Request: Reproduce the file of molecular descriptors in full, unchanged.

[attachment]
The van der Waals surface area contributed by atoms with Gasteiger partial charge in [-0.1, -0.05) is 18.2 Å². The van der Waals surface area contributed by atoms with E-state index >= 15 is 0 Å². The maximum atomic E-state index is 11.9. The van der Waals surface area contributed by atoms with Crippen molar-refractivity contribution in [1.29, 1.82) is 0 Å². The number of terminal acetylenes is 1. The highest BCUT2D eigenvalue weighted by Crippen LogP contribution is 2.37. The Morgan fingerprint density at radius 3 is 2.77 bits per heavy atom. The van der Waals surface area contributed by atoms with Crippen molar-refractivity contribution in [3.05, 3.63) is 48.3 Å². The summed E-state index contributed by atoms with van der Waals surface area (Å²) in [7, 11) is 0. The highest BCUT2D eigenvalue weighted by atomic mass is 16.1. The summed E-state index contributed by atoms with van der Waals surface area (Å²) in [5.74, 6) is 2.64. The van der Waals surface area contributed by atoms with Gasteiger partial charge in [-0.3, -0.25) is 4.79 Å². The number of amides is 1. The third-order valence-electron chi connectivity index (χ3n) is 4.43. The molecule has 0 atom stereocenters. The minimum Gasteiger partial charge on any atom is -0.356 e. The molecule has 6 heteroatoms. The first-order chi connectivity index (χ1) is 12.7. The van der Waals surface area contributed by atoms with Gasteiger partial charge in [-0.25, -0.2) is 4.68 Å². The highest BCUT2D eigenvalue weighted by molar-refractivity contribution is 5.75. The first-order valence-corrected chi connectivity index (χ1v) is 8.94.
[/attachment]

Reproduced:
The van der Waals surface area contributed by atoms with Gasteiger partial charge in [-0.1, -0.05) is 18.2 Å². The van der Waals surface area contributed by atoms with E-state index >= 15 is 0 Å². The maximum atomic E-state index is 11.9. The van der Waals surface area contributed by atoms with Crippen molar-refractivity contribution in [1.29, 1.82) is 0 Å². The number of terminal acetylenes is 1. The highest BCUT2D eigenvalue weighted by Crippen LogP contribution is 2.37. The Morgan fingerprint density at radius 3 is 2.77 bits per heavy atom. The van der Waals surface area contributed by atoms with Crippen molar-refractivity contribution in [3.05, 3.63) is 48.3 Å². The summed E-state index contributed by atoms with van der Waals surface area (Å²) in [7, 11) is 0. The highest BCUT2D eigenvalue weighted by atomic mass is 16.1. The summed E-state index contributed by atoms with van der Waals surface area (Å²) in [5.74, 6) is 2.64. The van der Waals surface area contributed by atoms with Gasteiger partial charge in [-0.3, -0.25) is 4.79 Å². The number of amides is 1. The third-order valence-electron chi connectivity index (χ3n) is 4.43. The molecule has 0 atom stereocenters. The minimum Gasteiger partial charge on any atom is -0.356 e. The molecule has 6 heteroatoms. The first-order chi connectivity index (χ1) is 12.7. The van der Waals surface area contributed by atoms with Gasteiger partial charge in [-0.25, -0.2) is 4.68 Å². The highest BCUT2D eigenvalue weighted by molar-refractivity contribution is 5.75. The first-order valence-corrected chi connectivity index (χ1v) is 8.94.